We cannot stop noticing: no sequence too absurd, trivial, meaningless, insulting, we helplessly register, provide sense, squeeze meaning, and read intention out of the most atomized of words.
– Kenneth Goldsmith, Uncreative Writing (New York: Columbia University Press, 2011), p. 221.
It is clear that any attempt to define the act of reading in a universal sense is misguided. What counts as an act of reading varies from place to place and time to time, according to the social and institutional circumstances of the reader. Any boundary that the researcher sets around the act of reading also has to be seen as porous, and in such a way that permits other participants to enter the act. In other words, individual instances of reading are always embedded in historically and spatially located cultures of print. And once we recognize that understanding the act of reading must take account of those social and institutional circumstances in which reading takes place, we can imagine readers as embedded in reading communities. That leap of the imagination in turn frees us to exercise our ingenuity in uncovering the multitude of details – those ‘distinctive traits’ of reading practices, and ‘the specific mechanisms that distinguish the various communities of readers and traditions of reading.’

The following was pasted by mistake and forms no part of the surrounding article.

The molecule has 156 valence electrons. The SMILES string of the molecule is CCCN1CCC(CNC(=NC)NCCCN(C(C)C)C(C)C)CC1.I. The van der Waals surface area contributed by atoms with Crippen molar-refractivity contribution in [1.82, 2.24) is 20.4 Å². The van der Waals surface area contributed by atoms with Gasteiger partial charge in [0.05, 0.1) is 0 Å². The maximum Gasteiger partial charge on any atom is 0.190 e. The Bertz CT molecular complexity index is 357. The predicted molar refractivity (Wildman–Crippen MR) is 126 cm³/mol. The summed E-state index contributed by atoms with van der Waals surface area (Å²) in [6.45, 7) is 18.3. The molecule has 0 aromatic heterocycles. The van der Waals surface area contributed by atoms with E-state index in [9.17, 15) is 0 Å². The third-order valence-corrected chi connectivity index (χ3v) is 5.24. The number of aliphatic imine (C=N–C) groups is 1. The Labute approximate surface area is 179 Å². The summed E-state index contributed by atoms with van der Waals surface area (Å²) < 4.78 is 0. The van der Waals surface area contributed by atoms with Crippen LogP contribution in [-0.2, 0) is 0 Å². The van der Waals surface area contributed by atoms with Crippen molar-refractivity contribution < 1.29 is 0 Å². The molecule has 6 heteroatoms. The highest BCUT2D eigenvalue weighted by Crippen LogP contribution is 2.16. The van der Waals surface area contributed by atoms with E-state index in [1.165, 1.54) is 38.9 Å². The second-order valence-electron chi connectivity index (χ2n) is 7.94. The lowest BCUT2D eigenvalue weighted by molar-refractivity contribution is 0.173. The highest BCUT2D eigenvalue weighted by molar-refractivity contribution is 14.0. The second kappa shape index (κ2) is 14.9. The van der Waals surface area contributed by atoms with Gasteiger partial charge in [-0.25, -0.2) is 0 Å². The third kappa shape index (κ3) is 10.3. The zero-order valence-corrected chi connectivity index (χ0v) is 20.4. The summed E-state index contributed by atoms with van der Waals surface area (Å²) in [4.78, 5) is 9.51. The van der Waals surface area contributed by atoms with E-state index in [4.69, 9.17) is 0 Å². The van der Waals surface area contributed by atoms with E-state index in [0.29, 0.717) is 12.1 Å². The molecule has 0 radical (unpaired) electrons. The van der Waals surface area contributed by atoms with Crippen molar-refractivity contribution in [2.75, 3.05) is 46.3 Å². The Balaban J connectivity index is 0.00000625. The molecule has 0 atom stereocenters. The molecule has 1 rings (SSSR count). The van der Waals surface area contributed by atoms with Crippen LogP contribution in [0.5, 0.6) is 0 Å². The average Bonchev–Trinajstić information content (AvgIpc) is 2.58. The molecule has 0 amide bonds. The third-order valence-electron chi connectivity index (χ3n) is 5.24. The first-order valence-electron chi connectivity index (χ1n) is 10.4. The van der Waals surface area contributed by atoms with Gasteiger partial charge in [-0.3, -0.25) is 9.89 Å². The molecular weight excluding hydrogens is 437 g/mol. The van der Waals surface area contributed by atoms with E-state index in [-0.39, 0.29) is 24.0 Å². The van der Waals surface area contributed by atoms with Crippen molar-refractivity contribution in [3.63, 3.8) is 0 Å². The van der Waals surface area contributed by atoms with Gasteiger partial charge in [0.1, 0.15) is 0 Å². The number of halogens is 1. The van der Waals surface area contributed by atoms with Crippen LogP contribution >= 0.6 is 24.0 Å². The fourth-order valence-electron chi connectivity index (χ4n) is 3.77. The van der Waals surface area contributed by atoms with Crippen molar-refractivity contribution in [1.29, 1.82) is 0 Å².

– Christine Pawley, ‘Seeking “Significance”: Actual Readers, Specific Reading Communities’, Book History, 5 (2002), 143-160 (p. 157).